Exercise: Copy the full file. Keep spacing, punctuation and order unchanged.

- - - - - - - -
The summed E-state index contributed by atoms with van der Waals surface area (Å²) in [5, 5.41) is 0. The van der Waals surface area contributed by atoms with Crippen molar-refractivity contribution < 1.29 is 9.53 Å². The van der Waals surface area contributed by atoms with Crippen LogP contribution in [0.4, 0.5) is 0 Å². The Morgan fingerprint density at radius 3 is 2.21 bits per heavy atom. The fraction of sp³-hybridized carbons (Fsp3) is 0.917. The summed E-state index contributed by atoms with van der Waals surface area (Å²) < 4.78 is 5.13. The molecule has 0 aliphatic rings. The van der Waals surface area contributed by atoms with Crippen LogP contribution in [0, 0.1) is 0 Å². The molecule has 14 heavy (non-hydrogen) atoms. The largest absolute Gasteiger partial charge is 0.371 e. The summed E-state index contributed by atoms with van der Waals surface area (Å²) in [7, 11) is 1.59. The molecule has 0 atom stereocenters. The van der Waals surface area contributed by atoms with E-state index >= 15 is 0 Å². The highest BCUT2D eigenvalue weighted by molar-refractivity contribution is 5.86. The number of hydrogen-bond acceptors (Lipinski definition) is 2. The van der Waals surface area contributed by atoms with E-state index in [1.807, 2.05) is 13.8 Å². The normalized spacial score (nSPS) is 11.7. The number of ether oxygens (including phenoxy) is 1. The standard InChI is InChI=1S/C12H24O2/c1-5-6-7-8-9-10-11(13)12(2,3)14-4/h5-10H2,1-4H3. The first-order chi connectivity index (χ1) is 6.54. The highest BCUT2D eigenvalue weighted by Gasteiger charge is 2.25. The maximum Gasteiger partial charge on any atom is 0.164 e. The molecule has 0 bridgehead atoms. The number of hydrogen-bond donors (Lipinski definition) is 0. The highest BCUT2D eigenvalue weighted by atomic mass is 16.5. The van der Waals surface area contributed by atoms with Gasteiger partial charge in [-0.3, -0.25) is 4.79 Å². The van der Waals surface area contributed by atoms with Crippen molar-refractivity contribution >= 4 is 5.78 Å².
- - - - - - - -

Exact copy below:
The summed E-state index contributed by atoms with van der Waals surface area (Å²) in [5, 5.41) is 0. The van der Waals surface area contributed by atoms with Crippen molar-refractivity contribution < 1.29 is 9.53 Å². The van der Waals surface area contributed by atoms with Crippen LogP contribution in [0.4, 0.5) is 0 Å². The Morgan fingerprint density at radius 3 is 2.21 bits per heavy atom. The fraction of sp³-hybridized carbons (Fsp3) is 0.917. The summed E-state index contributed by atoms with van der Waals surface area (Å²) < 4.78 is 5.13. The molecule has 0 aliphatic rings. The van der Waals surface area contributed by atoms with Crippen LogP contribution in [0, 0.1) is 0 Å². The molecule has 14 heavy (non-hydrogen) atoms. The largest absolute Gasteiger partial charge is 0.371 e. The summed E-state index contributed by atoms with van der Waals surface area (Å²) in [7, 11) is 1.59. The molecule has 0 atom stereocenters. The van der Waals surface area contributed by atoms with E-state index >= 15 is 0 Å². The highest BCUT2D eigenvalue weighted by molar-refractivity contribution is 5.86. The number of hydrogen-bond acceptors (Lipinski definition) is 2. The van der Waals surface area contributed by atoms with E-state index in [1.807, 2.05) is 13.8 Å². The normalized spacial score (nSPS) is 11.7. The number of ether oxygens (including phenoxy) is 1. The standard InChI is InChI=1S/C12H24O2/c1-5-6-7-8-9-10-11(13)12(2,3)14-4/h5-10H2,1-4H3. The first-order chi connectivity index (χ1) is 6.54. The highest BCUT2D eigenvalue weighted by Gasteiger charge is 2.25. The maximum Gasteiger partial charge on any atom is 0.164 e. The molecule has 0 bridgehead atoms. The number of hydrogen-bond donors (Lipinski definition) is 0. The highest BCUT2D eigenvalue weighted by atomic mass is 16.5. The van der Waals surface area contributed by atoms with Gasteiger partial charge in [-0.3, -0.25) is 4.79 Å². The van der Waals surface area contributed by atoms with Crippen molar-refractivity contribution >= 4 is 5.78 Å².